On this most romantic day, it seems appropriate to talk about love, affection, and passion. Artists such as Renoir, Jean-Léon Gérôme, and Constantin Brancusi have used love as themes in some incredibly moving masterpieces. And I’m thrilled to have seen in person two of the most famous works to focus on, well, smooching.
The Belvedere Museum in Vienna, Austria houses a fantastic collection by the master of “gold painting,” Gustav Klimt. But its crowning glory, at least to me, is called The Kiss (Lovers). It was created in the early 1900s. And rumors say that Klimt himself modeled for it, along with his lover Emilie Flöge.
I have loved this painting most of my life. So when I found out the real thing was being showcased in a special artist anniversary exhibition at the Belvedere while I was visiting the city, I jumped at the chance… and it more than lived up to my expectations!
In fact, I spent an hour looking at it, walking around to look at other paintings during Klimt’s “Golden Period,” including the divine Judith I, and then always coming back to stare again at the beauty that is the Kiss.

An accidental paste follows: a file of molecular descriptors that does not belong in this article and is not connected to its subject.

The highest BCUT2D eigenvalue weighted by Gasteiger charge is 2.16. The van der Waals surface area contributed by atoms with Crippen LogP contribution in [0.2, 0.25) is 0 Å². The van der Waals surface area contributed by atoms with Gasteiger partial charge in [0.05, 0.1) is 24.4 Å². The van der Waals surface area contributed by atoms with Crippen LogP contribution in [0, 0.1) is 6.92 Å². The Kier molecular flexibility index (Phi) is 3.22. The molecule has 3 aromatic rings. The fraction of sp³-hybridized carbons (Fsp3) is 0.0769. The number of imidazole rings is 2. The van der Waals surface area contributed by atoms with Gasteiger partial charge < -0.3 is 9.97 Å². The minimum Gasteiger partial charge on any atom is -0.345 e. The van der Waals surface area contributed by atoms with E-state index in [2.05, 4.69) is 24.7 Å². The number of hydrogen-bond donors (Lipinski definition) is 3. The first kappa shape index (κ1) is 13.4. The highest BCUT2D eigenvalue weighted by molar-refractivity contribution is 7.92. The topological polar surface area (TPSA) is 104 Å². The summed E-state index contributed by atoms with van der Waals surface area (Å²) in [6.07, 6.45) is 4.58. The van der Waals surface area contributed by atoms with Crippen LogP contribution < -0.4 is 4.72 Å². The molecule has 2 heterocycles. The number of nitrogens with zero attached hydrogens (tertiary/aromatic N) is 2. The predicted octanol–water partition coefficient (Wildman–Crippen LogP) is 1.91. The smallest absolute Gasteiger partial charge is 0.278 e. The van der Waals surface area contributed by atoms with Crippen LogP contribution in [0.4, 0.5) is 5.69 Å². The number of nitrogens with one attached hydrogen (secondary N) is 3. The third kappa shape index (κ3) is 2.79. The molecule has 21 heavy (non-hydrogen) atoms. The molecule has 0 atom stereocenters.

I knew ahead of time that the artwork includes layers of gold leaf woven through it, giving the illusion of painting with light. But I didn’t fully realize how sparkly and warm the effect would be — or how huge the paintings are! Altogether, it truly was spellbinding. *happy sigh*
Six months later I had the opportunity to see Auguste Rodin’s larger-than-life, oh-so-passionate (and simply gorgeous) sculpture, which is also named The Kiss. At the time, it was on loan at the Scottish National Gallery in Edinburgh.
I was a little surprised when I walked into the free museum to find this very famous marble sculpture so accessible to the public. It was securely placed on top of a table that was roped off with thin metal lines, but none of the sculpture itself was hidden behind glass or barriers as I’ve seen before. Also, the museum allowed photography as long as the flash wasn’t used. So I went a little picture crazy!
Seriously, I think I snapped every angle because every angle was simply stunning…
Completed in 1904, The Kiss depicts two adulterous lovers from Dante’s “The Divine Comedy.” There’s so much passion in the sculpture, as well as a sense of caring and even a little dread – especially because of how the story ends. (Spoiler alert: they were later killed by her jealous husband, who was also his older brother. Drama!)
What are your favorite kiss- or love-themed paintings? And have you had a chance to see them “live?” Leave a comment and let me know.